Get your fiber without the flatulence
Follow these tips to consume the fiber you need without experiencing the flatulence you do not.
December 11, 2017 - Author: Diana Hassan, Michigan State University Extension
We all know the benefits of eating enough fiber: lowers cholesterol, helps control blood sugar and keeps us regular. So why do we have such a hard time eating enough of it? It may be due to thinking of cardboard-tasting food and flatulence when we think of fiber. Fiber does not deserve its dull reputation.
So what exactly is fiber? Fiber is found in plant foods only. It is a type of carbohydrate that the body cannot digest. As a result, it passes through the body undigested.
Most children and adults need at least 20-30 grams of fiber per day. However, most Americans consume only 15 grams a day. Foods that are a good source of fiber include legumes, fruits, vegetables and grains. When you eat a balanced diet that includes all of these foods, you will likely consume the adequate/suggested amount of fiber. You will not need to add a supplement of fiber to your diet.
When you start including more fiber-rich foods in your diet, you may start to notice more flatulence (gas and bloating), which can be very uncomfortable, to say the least.
Certain foods can cause excessive gas for various reasons (the type of carbohydrate, digestive issues, etc.). However, there are a few steps you can take to reduce flatulence when you consume fiber-rich foods:
- Add fiber-rich foods to your diet gradually. For example, if you consume white bread on a regular basis, try switching to at least one serving of whole-grain bread a day for the first week, two servings a day the second week, etc. until all your bread is whole grain.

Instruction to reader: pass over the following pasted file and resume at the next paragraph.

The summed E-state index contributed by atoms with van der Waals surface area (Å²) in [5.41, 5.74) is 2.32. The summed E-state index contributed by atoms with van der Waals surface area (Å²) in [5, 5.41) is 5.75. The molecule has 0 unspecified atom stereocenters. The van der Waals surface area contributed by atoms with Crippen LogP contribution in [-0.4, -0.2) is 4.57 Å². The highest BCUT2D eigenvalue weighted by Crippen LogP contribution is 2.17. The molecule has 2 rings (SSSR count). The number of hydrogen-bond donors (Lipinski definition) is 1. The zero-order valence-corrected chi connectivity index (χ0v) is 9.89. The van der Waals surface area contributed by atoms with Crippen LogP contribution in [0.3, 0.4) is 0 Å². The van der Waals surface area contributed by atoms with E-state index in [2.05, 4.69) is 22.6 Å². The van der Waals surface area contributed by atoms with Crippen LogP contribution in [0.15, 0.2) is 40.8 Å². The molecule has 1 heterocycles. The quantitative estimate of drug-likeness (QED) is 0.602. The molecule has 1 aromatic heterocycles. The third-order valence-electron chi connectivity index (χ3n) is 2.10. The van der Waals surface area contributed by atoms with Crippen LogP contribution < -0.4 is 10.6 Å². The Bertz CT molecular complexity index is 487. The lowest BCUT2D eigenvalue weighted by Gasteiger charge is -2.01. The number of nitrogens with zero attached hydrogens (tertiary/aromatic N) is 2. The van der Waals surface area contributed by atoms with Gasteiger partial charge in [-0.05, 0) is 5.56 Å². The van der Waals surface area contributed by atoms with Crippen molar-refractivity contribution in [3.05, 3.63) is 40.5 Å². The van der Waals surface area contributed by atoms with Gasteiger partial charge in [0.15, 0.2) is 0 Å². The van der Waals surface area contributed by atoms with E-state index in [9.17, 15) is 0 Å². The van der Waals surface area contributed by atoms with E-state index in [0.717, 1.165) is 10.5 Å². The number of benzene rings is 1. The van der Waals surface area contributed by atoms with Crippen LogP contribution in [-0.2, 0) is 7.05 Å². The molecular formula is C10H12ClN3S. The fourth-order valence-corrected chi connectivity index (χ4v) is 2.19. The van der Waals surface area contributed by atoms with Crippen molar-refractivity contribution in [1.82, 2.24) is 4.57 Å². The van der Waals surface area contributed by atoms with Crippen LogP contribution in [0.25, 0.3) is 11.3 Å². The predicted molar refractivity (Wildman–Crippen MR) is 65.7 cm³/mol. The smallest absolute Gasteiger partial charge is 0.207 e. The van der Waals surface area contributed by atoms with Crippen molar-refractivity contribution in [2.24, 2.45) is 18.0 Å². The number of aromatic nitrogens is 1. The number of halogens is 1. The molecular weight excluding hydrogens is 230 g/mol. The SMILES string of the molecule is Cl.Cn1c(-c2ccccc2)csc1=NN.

- Stay hydrated by drinking water. Doctors recommend that when you increase your fiber intake, you also increase your water intake. This allows the fiber to bind and prevents it hardening. It is also important to avoid carbonated drinks as they can cause excessive gas.
- Avoid certain behaviors that can cause you to swallow extra air. When we eat, we naturally tend to swallow air as we’re chewing. Chewing slowly, avoiding chewing gum, and avoiding smoking can help with swallowing less air.
- Prepare dried beans by soaking them overnight to make them more digestible. Discard the water the next day and cook the beans in fresh water. This will help get rid of some oligosaccharides (the sugars that exist in beans that cause flatulence). Rinsing canned beans can also help get rid of some of the oligosaccharides.
For more information on eating healthy, please contact your local Michigan State University Extension office.